Kind of (but only a very little bit) like the discussion about the term “nigger” as used by white people about black people vs. by black people about black people. Officially, Finnish Roma tend to want to be referred to as “romani”. The really derogatory term is “manne” - along with “neekeri” for black people and “ryssä” for Russians, it’s considered one of the worst negative terms for ethnic groups.
Is every Gypsy Romani?
I’ve heard, like with Eskimo and Inuit, that not everyone called ‘Gypsy’ can properly be called ‘Romani’ and, of course, calling someone by the wrong adjectival form is cause for offense.
Hungarian gypsies, or at least some of them, seem to have no problem referring to themselves as “cigány” in Hungarian and “gypsy” in English. I attended a gypsy music festival in Budapest and the performers proudly and enthusiastically used both words to refer to themselves and the audience (which was almost entirely ethnic gypsies).
For a long time when I was a kid, I didn’t even know that gypsies were real. I read of them in old stories, and saw them in Disney movies, and thought that they were fairy-tale creatures like elves and trolls and unicorns. Only later did I learn of the Roma.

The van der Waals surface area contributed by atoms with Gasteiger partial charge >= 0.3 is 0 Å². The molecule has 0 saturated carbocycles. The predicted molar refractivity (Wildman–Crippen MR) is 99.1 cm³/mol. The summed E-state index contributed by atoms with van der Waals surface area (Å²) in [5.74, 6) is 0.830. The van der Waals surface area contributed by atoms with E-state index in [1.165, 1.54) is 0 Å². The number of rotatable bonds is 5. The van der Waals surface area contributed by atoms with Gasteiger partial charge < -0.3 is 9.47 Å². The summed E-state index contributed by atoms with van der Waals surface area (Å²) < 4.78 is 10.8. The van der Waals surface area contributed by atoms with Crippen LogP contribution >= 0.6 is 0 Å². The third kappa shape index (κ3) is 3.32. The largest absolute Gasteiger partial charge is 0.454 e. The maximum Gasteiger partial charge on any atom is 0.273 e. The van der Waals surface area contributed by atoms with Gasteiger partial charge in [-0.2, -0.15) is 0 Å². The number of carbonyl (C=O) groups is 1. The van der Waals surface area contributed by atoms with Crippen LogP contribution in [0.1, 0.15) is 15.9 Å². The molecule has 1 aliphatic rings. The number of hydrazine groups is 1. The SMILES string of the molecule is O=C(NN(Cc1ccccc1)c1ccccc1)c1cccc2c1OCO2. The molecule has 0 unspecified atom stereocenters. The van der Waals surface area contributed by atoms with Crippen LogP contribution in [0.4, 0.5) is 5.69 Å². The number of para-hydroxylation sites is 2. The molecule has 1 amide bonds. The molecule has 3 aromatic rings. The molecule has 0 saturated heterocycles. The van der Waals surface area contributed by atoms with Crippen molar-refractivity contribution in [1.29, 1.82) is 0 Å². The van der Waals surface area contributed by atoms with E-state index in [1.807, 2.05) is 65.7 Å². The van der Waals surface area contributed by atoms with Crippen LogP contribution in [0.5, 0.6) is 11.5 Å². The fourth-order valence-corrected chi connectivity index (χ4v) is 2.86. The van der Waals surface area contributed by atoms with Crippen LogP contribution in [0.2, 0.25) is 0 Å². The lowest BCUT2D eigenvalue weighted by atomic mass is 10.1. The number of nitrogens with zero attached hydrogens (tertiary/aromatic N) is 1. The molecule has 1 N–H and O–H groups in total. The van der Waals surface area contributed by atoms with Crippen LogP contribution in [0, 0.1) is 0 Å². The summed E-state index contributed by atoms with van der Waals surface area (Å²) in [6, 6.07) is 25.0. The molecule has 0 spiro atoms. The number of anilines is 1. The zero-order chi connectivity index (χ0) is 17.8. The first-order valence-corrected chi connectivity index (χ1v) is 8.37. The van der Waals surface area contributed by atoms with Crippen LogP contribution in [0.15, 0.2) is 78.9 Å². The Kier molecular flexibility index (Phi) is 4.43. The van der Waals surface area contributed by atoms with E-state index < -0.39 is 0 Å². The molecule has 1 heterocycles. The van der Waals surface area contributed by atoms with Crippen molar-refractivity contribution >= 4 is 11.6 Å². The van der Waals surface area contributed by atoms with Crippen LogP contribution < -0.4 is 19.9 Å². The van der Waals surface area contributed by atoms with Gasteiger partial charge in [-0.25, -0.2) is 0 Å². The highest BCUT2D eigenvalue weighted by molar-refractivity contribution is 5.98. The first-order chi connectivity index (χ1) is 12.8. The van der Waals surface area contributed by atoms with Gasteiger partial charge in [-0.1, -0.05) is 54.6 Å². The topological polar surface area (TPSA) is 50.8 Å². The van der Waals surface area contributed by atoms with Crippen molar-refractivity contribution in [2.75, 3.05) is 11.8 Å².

I think that “gypped” is one of those words like “niggardly”, which is/are falling out of use because enough people don’t know what it means or where it came from that the chance to give inadvertant offense is much greater than the chance to communicate a clear meaning.
I’ve only ever heard the word “gyp” used as slang. Also, the cite above indicates that the word likely did derive from “gypsy”, in which case, the comparison to niggardly doesn’t work. The first cite in OED is from 1889, but it doesn’t give the quote, just a cite. The first quote is from a dictionary of criminal slang in 1914. If the word got started in the underworld, I’d imagine that finding a definite etymology would be difficult.
As an aside, I first started avoiding the word about 15 years ago when I heard someone correct themselves in conversation. They had mentioned that they had been “jewed” by someone else, realized they were being offensive, and changed it to “gypped”.
I once knew quite well a Hungarian–partly Jewish by birth (he intimated), and partly Gypsy–in my building. who I listened to playing rock guitar quite well. Now, Jewish and Gypsy musicians in Hungary have almost a “classic” tradition, perhaps the way Blacks do in Jazz. (There are interesting sociological reasons for that comparison as well.)
When my father, a Hungarian by birth, came to visit me, I introduced my acquaintance in jest as a master Jewish-Gypsy guitar player. Later on he told me he was unspeakably furious to be referred to as belonging to such disgusting classes.
Nava, that’s likely a case of Shakira’s translations not being word for word exact (as was discussed in another thread). The Spanish version doesn’t use gitana for the later meaning, but does for the first meaning (roamer, doesn’t stay put). The English version is the one that specifically mentions stealing clothes.